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Numéro de publicationUS5679065 A
Type de publicationOctroi
Numéro de demandeUS 08/606,381
Date de publication21 oct. 1997
Date de dépôt23 févr. 1996
Date de priorité23 févr. 1996
État de paiement des fraisPayé
Numéro de publication08606381, 606381, US 5679065 A, US 5679065A, US-A-5679065, US5679065 A, US5679065A
InventeursGary O. Henderson
Cessionnaire d'origineMicron Technology, Inc.
Exporter la citationBiBTeX, EndNote, RefMan
Liens externes: USPTO, Cession USPTO, Espacenet
Wafer carrier having carrier ring adapted for uniform chemical-mechanical planarization of semiconductor wafers
US 5679065 A
Résumé
The present invention is a carrier ring for a semiconductor wafer carrier in which an exposed surface of the carrier ring facing a polishing pad either slopes, is stepped, or is curved away from the polishing pad from the inner periphery to the outer periphery of the carrier ring. As a result, the exposed surface of the carrier ring is spaced farther from the polishing pad adjacent its outer periphery than it is adjacent its inner periphery, thereby increasing the volume and uniformity of slurry transported beneath the wafer.
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Revendications(10)
I claim:
1. A wafer carrier for supporting a semiconductor wafer during mechanical or chemical-mechanical planarization, comprising:
a wafer carrier body including a circular, planar support surface having a diameter that is at least as large as the diameter of a wafer adapted to be supported on said support surface either directly or through a wafer pad; and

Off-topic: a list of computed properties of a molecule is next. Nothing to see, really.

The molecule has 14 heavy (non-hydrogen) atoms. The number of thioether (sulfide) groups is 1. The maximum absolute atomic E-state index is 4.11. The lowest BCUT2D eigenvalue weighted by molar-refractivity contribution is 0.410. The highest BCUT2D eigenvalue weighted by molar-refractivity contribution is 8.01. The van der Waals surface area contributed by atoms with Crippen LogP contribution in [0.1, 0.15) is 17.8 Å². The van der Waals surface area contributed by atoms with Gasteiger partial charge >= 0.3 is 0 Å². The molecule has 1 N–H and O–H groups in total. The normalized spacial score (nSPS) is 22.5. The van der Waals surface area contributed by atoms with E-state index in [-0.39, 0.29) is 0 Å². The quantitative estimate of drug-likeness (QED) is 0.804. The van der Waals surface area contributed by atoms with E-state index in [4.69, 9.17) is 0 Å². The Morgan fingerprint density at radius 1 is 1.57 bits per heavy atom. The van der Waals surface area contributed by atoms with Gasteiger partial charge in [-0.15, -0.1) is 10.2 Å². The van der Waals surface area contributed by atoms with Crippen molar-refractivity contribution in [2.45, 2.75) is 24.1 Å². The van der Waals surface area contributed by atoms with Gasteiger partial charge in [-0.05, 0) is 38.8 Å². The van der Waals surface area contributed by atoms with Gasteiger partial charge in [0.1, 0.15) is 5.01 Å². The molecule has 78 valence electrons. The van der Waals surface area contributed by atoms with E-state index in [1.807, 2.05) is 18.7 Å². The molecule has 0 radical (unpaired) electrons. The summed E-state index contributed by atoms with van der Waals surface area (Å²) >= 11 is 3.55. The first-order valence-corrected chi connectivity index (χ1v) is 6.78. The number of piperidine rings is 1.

a carrier ring surrounding said support surface and projecting beyond said support surface, said carrier ring having an exposed surface extending from the inner periphery of said carrier ring adjacent said support surface to the outer periphery of said carrier ring, the spacing of said exposed surface beyond said support surface being greater at the inner periphery of said carrier ring than it is at the outer periphery of said carrier ring, said exposed surface being substantially planar from the inner periphery of said carrier ring to the outer periphery of said carrier ring so that said exposed surface generally slopes uniformly from the outer periphery of said carrier ring to the inner periphery of said carrier ring.
2. The wafer carrier of claim 1 herein a relatively narrow strip of said exposed surface adjacent the inner periphery of said carrier ring is generally parallel to the support surface of said wafer carrier.
3. A wafer carrier for supporting a semiconductor wafer during mechanical or chemical-mechanical planarization, comprising:
a wafer carrier body including a circular, planar support surface having a diameter that is at least as large as the diameter of a wafer adapted to be supported on said support surface either directly or through a wafer pad; and
a carrier ring surrounding said support surface and projecting beyond said support surface, said carrier ring having an exposed surface extending from the inner periphery of said carrier ring adjacent said support surface to the outer periphery of said carrier ring, the spacing of said exposed surface beyond said support surface being greater at the inner periphery of said carrier ring than it is at the outer periphery of said carrier ring, said exposed surface forming a series of steps that extend from the outer periphery of said carrier ring to the inner periphery of said carrier ring.